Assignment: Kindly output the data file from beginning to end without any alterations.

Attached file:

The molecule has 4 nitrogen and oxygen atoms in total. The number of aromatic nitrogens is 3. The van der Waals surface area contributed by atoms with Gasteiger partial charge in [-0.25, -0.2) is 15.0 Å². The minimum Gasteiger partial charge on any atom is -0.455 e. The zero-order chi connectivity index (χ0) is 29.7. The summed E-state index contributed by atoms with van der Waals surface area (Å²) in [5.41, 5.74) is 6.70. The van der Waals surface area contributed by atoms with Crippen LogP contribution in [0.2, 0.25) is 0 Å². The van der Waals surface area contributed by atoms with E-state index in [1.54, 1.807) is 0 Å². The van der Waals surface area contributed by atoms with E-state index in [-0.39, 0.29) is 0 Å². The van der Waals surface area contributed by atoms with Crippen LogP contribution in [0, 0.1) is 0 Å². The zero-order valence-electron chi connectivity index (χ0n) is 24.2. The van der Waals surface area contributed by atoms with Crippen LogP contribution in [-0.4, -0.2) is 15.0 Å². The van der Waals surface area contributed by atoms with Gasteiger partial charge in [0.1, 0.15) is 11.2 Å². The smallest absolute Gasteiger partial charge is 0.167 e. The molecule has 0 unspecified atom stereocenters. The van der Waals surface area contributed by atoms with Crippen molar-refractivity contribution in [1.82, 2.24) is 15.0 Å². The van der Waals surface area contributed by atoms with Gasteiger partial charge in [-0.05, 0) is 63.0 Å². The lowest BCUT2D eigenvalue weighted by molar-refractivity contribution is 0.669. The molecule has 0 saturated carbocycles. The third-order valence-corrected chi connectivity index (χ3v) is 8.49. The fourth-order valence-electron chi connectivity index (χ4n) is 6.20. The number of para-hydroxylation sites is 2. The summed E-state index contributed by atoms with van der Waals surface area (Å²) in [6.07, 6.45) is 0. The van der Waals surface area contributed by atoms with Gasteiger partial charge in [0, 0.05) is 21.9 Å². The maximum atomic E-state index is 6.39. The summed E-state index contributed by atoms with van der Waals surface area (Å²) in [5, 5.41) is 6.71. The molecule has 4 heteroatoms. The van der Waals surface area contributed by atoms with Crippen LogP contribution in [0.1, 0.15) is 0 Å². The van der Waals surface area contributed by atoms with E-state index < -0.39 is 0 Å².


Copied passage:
The molecule has 4 nitrogen and oxygen atoms in total. The number of aromatic nitrogens is 3. The van der Waals surface area contributed by atoms with Gasteiger partial charge in [-0.25, -0.2) is 15.0 Å². The minimum Gasteiger partial charge on any atom is -0.455 e. The zero-order chi connectivity index (χ0) is 29.7. The summed E-state index contributed by atoms with van der Waals surface area (Å²) in [5.41, 5.74) is 6.70. The van der Waals surface area contributed by atoms with Crippen LogP contribution in [0.2, 0.25) is 0 Å². The van der Waals surface area contributed by atoms with E-state index in [1.54, 1.807) is 0 Å². The van der Waals surface area contributed by atoms with E-state index in [-0.39, 0.29) is 0 Å². The van der Waals surface area contributed by atoms with Crippen LogP contribution in [0, 0.1) is 0 Å². The zero-order valence-electron chi connectivity index (χ0n) is 24.2. The van der Waals surface area contributed by atoms with Crippen LogP contribution in [-0.4, -0.2) is 15.0 Å². The van der Waals surface area contributed by atoms with Gasteiger partial charge in [0.1, 0.15) is 11.2 Å². The smallest absolute Gasteiger partial charge is 0.167 e. The molecule has 0 unspecified atom stereocenters. The van der Waals surface area contributed by atoms with Crippen molar-refractivity contribution in [1.82, 2.24) is 15.0 Å². The van der Waals surface area contributed by atoms with Gasteiger partial charge in [-0.05, 0) is 63.0 Å². The lowest BCUT2D eigenvalue weighted by molar-refractivity contribution is 0.669. The molecule has 0 saturated carbocycles. The third-order valence-corrected chi connectivity index (χ3v) is 8.49. The fourth-order valence-electron chi connectivity index (χ4n) is 6.20. The number of para-hydroxylation sites is 2. The summed E-state index contributed by atoms with van der Waals surface area (Å²) in [6.07, 6.45) is 0. The van der Waals surface area contributed by atoms with Gasteiger partial charge in [0, 0.05) is 21.9 Å². The maximum atomic E-state index is 6.39. The summed E-state index contributed by atoms with van der Waals surface area (Å²) in [5, 5.41) is 6.71. The molecule has 4 heteroatoms. The van der Waals surface area contributed by atoms with Crippen LogP contribution in [0.1, 0.15) is 0 Å². The van der Waals surface area contributed by atoms with E-state index < -0.39 is 0 Å².